Major League Soccer and the MLS Players Association appear to be heading toward an agreement on economic concessions for 2020, as well as revised collective bargaining agreement terms, ESPN’s Taylor Twellman reported.
If the agreement is completed and ratified, it will see the two sides avoid a lockout that had been threatened by the league last Sunday. The deal will help MLS gain some economic relief from the damage suffered during the coronavirus pandemic, which prompted the league to shut down on March 12.
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The deal will also pave the way for MLS teams to take part in a tournament in Orlando that will mark the league’s return to play. Teams are scheduled to head to Central Florida on or around June 24. They would remain in Orlando for around six weeks.
Multiple sources told ESPN that the breakthrough came as MLS backed down from having a force majeure clause tied to attendance, and instead opted for an MLSPA proposal that used a more industry-standard approach patterned after the NBA.
Given the way in which attendance numbers can be presented, with local restrictions potentially impacting the extent to which stadiums will be opened, this was a significant move by MLS.
A formal deal is expected to be delivered to the MLSPA later on Tuesday, and a ratification vote would be taken by the players in the next 24 hours.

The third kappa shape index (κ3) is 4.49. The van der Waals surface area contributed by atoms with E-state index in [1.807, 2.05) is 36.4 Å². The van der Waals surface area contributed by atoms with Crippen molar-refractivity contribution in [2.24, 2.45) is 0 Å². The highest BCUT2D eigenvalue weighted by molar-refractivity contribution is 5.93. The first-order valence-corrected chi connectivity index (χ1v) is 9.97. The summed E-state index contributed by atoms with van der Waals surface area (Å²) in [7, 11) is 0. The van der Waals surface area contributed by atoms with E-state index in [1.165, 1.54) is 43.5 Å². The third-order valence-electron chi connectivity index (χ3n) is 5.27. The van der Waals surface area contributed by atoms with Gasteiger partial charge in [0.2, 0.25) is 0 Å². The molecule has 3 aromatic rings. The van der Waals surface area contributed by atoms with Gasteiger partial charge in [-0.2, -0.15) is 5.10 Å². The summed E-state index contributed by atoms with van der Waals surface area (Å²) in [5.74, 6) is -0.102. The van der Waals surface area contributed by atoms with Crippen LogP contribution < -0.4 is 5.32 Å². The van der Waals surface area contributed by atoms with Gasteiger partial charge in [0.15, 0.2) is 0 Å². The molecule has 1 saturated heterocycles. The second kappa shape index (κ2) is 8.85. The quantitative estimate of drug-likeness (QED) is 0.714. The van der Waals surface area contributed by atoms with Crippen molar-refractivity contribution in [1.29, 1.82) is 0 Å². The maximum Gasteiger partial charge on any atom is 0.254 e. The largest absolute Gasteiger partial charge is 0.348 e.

Sources tell ESPN that the two sides are expected to find a middle ground on the issues of salary cuts and revenue sharing of broadcast rights. The latest offer from MLS was for an 8.75% pay cut, while the MLSPA had offered 7.5%.
On revenue sharing, which was scheduled to begin when a new broadcast right deals is completed in 2023, the original terms in the CBA that was agreed to — but not ratified last February — would have resulted in the players receiving 25% of the broadcast rights fee that was $100 million above 2022 levels.
MLS was offering 10% cut in 2023 while the union countered with 17%. The percentage would increase to 25% in 2024.
The breakthrough was aided by some divisions within the ownership ranks, with one faction comprised of newer teams displeased with the league’s threat of a lockout, with others wanting to take a harder line. That division led the league to soften the language on the force majeure clause.
The two sides have been negotiating for the past two months about pay cuts, the Orlando tournament and CBA terms. The lack of a ratified CBA gave MLS an opening to renegotiate some of the CBA terms.
The extent to which the talks have damaged the relationship between the league and the union remains to be seen.
While the league’s quest for financial relief is understandable given the pandemic, MLS’s heavy-handed tactics will no doubt create some angst within the MLSPA membership.